Domestic markets? or Export-orientated production? That is the question for Africa.
Over the past few weeks, French workers and students have been protesting about pension reforms, creating scenes of havoc across the country. Not so long ago, the residents of Maputo and Chimoio in Mozambique were rioting over a 30% increase in food prices. Such extremes in the reasons to protest highlight the vast differences that exist between the developing and developed world. Overconsumption of food has become such a major problem in richer countries that it is unimaginable to see people rioting over basic staples. However, Mozambique’s case illustrates the urgency of food security, especially in Africa.
The nations of Africa, NGOs and private enterprise have in fact been discussing this issue. Last month, between 2-4 September, the African Green Revolution Forum (AGRF) took place in Ghana. The AGRF’s main aim is to increase agricultural productivity and create higher incomes for African farmers in a sustainable manner. A recent article in NGO News Africa has summarized some of the main conclusions of the forum.
There are a range of factors inhibiting a green revolution in Africa but according to the chairman of the AGRF, Kofi Annan, a lack of political will takes precedence. A major production-related constraint relates to low fertilizer use. NGO News Africa argues that the average expenditure on fertilizers in Africa is 8kg per hectare, compared to the approximately 30kg per hectare that studies show would be necessary for a green revolution.
The example of Malawi is particularly illustrative. During the 2002-05 period, grain reserves were depleted and the country was on the verge of starvation. However, between 2005-06, the new government headed by President Bingu wa Mutharika launched a program granting subsidies for fertilizers and hybrid maize to smallholder farmers. The results were spectacular. By 2007, Malawi had achieved self-sufficiency and even had enough grains to export. Agricultural input subsidies are good short term measures but currently Malawi needs to move beyond its focus on fertilizers and seeds to ensure long–term food security for the future. For example, continued subsidies could add fiscal pressure to the Malawian government. Furthermore, smallholder credit, farmer training, infrastructure programmes and procurement services are other essential elements that need to be emphasized in order to prevent long-term hunger issues.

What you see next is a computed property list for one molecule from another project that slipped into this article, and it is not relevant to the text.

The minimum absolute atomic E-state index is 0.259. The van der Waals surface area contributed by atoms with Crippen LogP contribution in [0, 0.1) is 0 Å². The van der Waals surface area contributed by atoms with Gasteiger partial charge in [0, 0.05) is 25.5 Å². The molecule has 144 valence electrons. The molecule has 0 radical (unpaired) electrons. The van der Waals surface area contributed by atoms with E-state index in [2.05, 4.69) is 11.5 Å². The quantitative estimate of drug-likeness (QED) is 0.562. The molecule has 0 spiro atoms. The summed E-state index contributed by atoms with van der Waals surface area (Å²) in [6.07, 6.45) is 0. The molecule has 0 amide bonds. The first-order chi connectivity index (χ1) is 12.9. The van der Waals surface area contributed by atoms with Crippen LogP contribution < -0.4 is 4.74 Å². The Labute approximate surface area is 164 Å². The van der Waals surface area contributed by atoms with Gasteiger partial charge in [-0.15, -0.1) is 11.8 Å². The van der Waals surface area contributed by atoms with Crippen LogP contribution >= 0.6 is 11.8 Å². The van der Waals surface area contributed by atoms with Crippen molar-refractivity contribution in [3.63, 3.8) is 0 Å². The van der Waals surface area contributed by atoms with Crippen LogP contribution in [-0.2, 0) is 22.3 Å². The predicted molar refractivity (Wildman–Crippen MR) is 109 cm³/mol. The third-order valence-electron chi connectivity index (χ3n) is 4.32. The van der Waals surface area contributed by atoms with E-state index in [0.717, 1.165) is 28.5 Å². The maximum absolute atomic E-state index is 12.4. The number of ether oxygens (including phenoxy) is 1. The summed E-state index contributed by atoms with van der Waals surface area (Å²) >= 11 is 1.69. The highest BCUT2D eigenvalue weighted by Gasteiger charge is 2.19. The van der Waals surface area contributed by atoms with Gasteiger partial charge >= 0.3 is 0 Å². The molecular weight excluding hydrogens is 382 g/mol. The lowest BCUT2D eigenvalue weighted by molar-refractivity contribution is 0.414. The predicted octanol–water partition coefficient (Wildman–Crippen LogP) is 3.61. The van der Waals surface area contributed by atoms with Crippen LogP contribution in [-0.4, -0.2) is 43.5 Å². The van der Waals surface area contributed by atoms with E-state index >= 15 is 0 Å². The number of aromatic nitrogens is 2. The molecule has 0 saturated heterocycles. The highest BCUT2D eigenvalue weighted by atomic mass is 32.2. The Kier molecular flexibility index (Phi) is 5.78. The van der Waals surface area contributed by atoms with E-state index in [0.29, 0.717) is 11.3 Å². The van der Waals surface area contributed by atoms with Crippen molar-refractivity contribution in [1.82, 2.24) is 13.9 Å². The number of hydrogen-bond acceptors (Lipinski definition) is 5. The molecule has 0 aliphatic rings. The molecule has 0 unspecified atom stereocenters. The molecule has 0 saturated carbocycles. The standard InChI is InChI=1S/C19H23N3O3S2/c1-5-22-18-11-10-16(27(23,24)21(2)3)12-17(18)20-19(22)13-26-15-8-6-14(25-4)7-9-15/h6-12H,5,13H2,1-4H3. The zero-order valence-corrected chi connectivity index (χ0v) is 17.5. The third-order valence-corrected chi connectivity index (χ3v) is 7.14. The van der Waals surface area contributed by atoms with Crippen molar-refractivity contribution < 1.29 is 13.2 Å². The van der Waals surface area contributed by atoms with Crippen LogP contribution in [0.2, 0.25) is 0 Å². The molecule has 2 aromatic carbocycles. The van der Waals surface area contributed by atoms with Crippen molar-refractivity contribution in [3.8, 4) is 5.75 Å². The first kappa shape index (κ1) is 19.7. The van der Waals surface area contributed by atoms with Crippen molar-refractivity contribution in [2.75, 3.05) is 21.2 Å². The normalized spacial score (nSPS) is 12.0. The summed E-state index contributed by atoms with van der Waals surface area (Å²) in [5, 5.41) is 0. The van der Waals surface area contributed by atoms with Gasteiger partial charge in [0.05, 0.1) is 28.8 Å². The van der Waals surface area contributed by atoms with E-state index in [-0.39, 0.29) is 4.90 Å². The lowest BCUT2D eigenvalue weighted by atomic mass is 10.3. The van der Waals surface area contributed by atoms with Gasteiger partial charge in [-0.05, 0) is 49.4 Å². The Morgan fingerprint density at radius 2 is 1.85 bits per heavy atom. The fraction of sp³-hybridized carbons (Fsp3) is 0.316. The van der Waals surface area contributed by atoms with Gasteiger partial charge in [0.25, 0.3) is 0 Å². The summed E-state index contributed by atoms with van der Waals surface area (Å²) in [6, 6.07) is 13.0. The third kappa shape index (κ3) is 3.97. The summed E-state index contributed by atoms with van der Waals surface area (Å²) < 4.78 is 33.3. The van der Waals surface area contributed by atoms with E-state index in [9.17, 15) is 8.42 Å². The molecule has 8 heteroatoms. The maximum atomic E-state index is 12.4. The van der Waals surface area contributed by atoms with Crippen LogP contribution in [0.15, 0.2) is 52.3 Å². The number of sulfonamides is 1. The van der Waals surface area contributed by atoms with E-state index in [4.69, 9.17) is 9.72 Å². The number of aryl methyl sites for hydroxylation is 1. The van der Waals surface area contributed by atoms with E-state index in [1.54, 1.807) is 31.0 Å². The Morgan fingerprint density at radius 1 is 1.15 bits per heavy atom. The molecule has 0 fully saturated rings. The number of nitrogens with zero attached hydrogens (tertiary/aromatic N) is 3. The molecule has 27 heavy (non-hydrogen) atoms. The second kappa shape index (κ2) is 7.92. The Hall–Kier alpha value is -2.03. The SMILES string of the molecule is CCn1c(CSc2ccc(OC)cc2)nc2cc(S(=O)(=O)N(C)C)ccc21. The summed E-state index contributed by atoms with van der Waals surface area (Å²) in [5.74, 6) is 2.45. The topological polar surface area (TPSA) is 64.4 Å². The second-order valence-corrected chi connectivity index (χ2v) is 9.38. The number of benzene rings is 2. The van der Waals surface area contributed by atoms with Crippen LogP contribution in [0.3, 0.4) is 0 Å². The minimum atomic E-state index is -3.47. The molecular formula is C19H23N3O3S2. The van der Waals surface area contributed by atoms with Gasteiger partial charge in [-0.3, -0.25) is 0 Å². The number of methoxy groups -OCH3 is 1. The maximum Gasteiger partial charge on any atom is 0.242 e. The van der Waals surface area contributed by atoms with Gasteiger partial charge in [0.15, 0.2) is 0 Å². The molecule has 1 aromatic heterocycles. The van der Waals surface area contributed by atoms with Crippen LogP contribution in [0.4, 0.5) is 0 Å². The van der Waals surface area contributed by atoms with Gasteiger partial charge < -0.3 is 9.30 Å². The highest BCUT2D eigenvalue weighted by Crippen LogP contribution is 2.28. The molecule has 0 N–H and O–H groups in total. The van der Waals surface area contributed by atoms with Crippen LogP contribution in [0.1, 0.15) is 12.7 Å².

What seems to be a highly contentious issue is the debate between domestic production and export-orientated agriculture. Africa has much fertile land that agribusinesses and countries are vouching to buy. On the other hand, food security is vital, and exporting food crops may seem unethical in a continent where 300 million people go hungry. Furthermore, relying on food aid (cheap subsidized produce from the developed world) requires already scarce foreign exchange and can increase dependency. Conversely, despite populist ‘anti-markets’ rhetoric, export chains have been critical to the development of rural economies in Africa and have increased incomes substantially in some countries. In Kenya, where a large number of smallholders participate in horticultural export production, households are able to spend more on food, education and health. Export crops in most cases offer much higher financial rewards than products for domestic markets.
In conclusion, the nations of Africa must find the right balance between domestic and export production. In countries where hunger is a major issue, the necessary steps must be taken to ensure long term food security (increasing fertilizer use, farmer training, improving infrastructure). In other cases where domestic food production is more stable, encouraging smallholders to actively participate in export chains can help alleviate rural poverty and raise household food budgets.
More on food security in future posts!